The second round of 12 Democratic primary debates at the Fox Theatre in Detroit, Michigan has concluded. Night two featured the remaining 10 candidates not featured in night one: former Vice President Joe Biden, Sen. Kamala Harris, Sen. Cory Booker, former Secretary of Housing and Urban Development Julián Castro, Gov. Jay Inslee, Rep. Tulsi Gabbard, tech entrepreneur Andrew Yang, Sen. Kirsten Gillibrand, Mayor Bill de Blasio, and Sen. Michael Bennet.
Here are a few key moments from the second night:
Healthcare: Joe Biden vs. Kamala Harris
Biden was the first to take the stage at the debate with Harris joining him shortly after. The two shook hands before Biden asked Harris to “go easy” on him. Harris confronted Biden in the first debate over his past opposition to the practice of busing. She continued to challenge the former vice president, specifically when talking about her recently unveiled “Medicare for all” health care plan. “Under our plan we will ensure that everyone has access to health care,” Harris said. “Your plan by contrast leaves out almost 10 million Americans…be reflective and understand that the people of America want access to health care and do not want costs to be their barrier to getting it.” Biden fired back by highlighting the cost of Harris’s plan and the impact it would have on middle-class taxpayers. “The cost of doing nothing is far too expensive,” Harris responded. “We are now paying $3 trillion a year for health care in America. Over the next 10 years, it’s probably going to be $6 trillion. We must act.”
Attacks against Biden
Biden came under attack by nearly every Democrat who shared the stage with him. He received 21 minutes of speaking time, which was considerably more than the other candidates and appeared ready to fend off the attacks.
De Blasio interrupted with “FIRE PANTALEO” chants
Booker’s opening statement was interrupted by protesters chanting “Fire Pantaleo,” which was aimed at de Blasio regarding officer Daniel Pantaleo who was not fired for murdering Eric Garner.
In de Blasio’s opening statements, he started disagreeing with earlier statements from Biden and Harris saying “We will put working people first.” He also accused Biden of not answering questions on deportations that took place under the Obama administration. “You were vice president of the United States. I didn’t hear whether you tried to stop them or not, using your power, your influence in the White House,” de Blasio said. “Did you think it was a good idea or did you think it was something that needed to be stopped?” Biden defended the former president, reminding de Blasio that President Barack Obama “talked about a comprehensive plan which he lay before the Congress saying that we should find a pathway to citizenship for people.”
Harris also under attack
Gabbard took on Harris’ record as a prosecutor accused Harris of marijuana hypocrisy. Harris has faced major backlash for a 2010 scandal that led a judge to throw out more than 1,000 drug-related cases because of her office’s failure to disclose evidence to defendants.
“There are too many examples to cite, but she put over 1,500 people in jail for marijuana violations and then laughed about it when asked if she ever smoked marijuana,” Gabbard said. “She kept people in prison beyond their sentences to use them as cheap labor for the state of California, and she fought to keep the tax bail system in place that impacts poor people in the worst kind of way.”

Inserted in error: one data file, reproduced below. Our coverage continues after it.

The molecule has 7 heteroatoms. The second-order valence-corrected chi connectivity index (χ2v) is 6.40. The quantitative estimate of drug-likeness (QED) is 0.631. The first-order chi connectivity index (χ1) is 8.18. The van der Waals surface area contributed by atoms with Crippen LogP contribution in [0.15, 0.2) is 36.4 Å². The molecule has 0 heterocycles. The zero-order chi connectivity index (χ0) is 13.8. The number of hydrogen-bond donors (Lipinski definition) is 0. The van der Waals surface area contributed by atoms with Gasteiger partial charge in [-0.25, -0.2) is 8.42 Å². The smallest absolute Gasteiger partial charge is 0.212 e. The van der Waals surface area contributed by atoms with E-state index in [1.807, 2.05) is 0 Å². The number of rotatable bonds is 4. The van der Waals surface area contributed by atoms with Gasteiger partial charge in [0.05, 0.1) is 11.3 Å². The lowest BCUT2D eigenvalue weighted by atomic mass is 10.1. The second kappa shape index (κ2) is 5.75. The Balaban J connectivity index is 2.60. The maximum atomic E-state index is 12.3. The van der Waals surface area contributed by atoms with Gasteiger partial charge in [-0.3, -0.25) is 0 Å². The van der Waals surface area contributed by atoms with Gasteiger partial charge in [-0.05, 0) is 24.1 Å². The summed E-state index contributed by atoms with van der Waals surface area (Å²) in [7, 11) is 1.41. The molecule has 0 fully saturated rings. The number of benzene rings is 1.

Harris said she worked to reform the system. “I am proud of making a decision to not just give fancy speeches, or be in a legislative body and give speeches on a floor, but actually do the work of being in the position to use the power that I had to reform a system that is badly in need of reform,” she said.
Flint remains a talking point
With the debate being in Michigan, it only makes sense for Flint to be brought up during the debate. Flint, Michigan has been a talking point for both nights, highlighting the city’s water crisis while discussing issues related to infrastructure, environmental justice and racism.
De Blasio said there should be a federal mandate to replace lead in buildings, schools and public housing. Castro mentioned his plan to invest $50 billion to remove lead pipes across the country. When asked would she do as president to prevent another situation like Flint’s, Klobuchar introduced a similar proposal to Castro’s and invest $1 trillion in infrastructure. Gabbard said people of Flint are being left behind because the federal government is spending $4 billion per month on the war in Afghanistan.
Marianne Williamson got one of the biggest audience reactions when she addressed how most non-white communities like Flint experience more issues with water and pollution. “We need to say it like it is, it’s bigger than Flint. It’s all over this country. It’s particularly people of color. It’s particularly people who do not have the money to fight back, and if the Democrats don’t start saying it, then why would those people feel they’re there for us, and if those people don’t feel it, they won’t vote for us and Donald Trump will win,” she said.
Biden tells viewers to visit a phone number
Joe..30330….com ? 🤔 pic.twitter.com/0xX62pID1N
— John Pence (@jepence) August 1, 2019
The third of 12 Democratic primary debates will be held on September 12-13, 2019. Candidates will need to have 130,000 unique donors by August 28 and register at least 2 percent support in four national or early state polls—Iowa, New Hampshire, South Carolina, and/or Nevada. Seven candidates have already met both qualifications and are guaranteed a spot on stage. Those candidates are Biden, Booker, Harris, Mayor Pete Buttigieg of South Bend, Indiana, Former Representative Beto O’Rourke of Texas, Senator Bernie Sanders of Vermont, and Senator Elizabeth Warren of Massachusetts.